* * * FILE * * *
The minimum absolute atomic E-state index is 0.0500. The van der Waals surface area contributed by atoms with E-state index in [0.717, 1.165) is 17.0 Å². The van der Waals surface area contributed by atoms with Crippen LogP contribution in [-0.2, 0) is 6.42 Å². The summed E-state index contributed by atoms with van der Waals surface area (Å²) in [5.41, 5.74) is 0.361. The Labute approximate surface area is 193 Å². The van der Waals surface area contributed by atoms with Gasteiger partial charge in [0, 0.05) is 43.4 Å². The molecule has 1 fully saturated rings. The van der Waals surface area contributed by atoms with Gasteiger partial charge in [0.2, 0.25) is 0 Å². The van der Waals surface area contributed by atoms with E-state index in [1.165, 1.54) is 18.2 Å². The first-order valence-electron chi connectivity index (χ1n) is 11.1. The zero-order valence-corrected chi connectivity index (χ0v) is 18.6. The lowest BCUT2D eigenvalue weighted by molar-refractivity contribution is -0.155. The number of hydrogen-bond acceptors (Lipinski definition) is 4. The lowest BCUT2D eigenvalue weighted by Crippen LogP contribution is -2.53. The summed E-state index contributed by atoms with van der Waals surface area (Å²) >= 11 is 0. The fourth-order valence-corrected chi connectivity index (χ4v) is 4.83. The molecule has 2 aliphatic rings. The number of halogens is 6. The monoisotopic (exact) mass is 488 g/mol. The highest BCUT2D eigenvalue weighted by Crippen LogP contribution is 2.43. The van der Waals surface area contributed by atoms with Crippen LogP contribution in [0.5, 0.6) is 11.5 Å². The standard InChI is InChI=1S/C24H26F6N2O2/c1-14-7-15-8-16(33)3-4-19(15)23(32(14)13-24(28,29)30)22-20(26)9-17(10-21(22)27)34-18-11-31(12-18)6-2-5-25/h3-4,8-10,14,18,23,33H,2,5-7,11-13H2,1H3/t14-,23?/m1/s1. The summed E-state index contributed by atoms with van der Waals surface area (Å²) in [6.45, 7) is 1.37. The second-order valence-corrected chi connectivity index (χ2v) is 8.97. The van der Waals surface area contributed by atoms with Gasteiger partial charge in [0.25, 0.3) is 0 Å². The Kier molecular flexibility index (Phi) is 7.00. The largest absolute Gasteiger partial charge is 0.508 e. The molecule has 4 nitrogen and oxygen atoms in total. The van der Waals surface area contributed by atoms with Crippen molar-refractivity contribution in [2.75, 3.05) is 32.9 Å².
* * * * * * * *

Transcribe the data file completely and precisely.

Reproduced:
The minimum absolute atomic E-state index is 0.0500. The van der Waals surface area contributed by atoms with E-state index in [0.717, 1.165) is 17.0 Å². The van der Waals surface area contributed by atoms with Crippen LogP contribution in [-0.2, 0) is 6.42 Å². The summed E-state index contributed by atoms with van der Waals surface area (Å²) in [5.41, 5.74) is 0.361. The Labute approximate surface area is 193 Å². The van der Waals surface area contributed by atoms with Gasteiger partial charge in [0, 0.05) is 43.4 Å². The molecule has 1 fully saturated rings. The van der Waals surface area contributed by atoms with Gasteiger partial charge in [0.2, 0.25) is 0 Å². The van der Waals surface area contributed by atoms with E-state index in [1.165, 1.54) is 18.2 Å². The first-order valence-electron chi connectivity index (χ1n) is 11.1. The zero-order valence-corrected chi connectivity index (χ0v) is 18.6. The lowest BCUT2D eigenvalue weighted by molar-refractivity contribution is -0.155. The number of hydrogen-bond acceptors (Lipinski definition) is 4. The lowest BCUT2D eigenvalue weighted by Crippen LogP contribution is -2.53. The summed E-state index contributed by atoms with van der Waals surface area (Å²) >= 11 is 0. The fourth-order valence-corrected chi connectivity index (χ4v) is 4.83. The molecule has 2 aliphatic rings. The number of halogens is 6. The monoisotopic (exact) mass is 488 g/mol. The highest BCUT2D eigenvalue weighted by Crippen LogP contribution is 2.43. The van der Waals surface area contributed by atoms with Crippen LogP contribution in [0.5, 0.6) is 11.5 Å². The standard InChI is InChI=1S/C24H26F6N2O2/c1-14-7-15-8-16(33)3-4-19(15)23(32(14)13-24(28,29)30)22-20(26)9-17(10-21(22)27)34-18-11-31(12-18)6-2-5-25/h3-4,8-10,14,18,23,33H,2,5-7,11-13H2,1H3/t14-,23?/m1/s1. The summed E-state index contributed by atoms with van der Waals surface area (Å²) in [6.45, 7) is 1.37. The second-order valence-corrected chi connectivity index (χ2v) is 8.97. The van der Waals surface area contributed by atoms with Gasteiger partial charge in [0.25, 0.3) is 0 Å². The Kier molecular flexibility index (Phi) is 7.00. The largest absolute Gasteiger partial charge is 0.508 e. The molecule has 4 nitrogen and oxygen atoms in total. The van der Waals surface area contributed by atoms with Crippen molar-refractivity contribution in [2.75, 3.05) is 32.9 Å².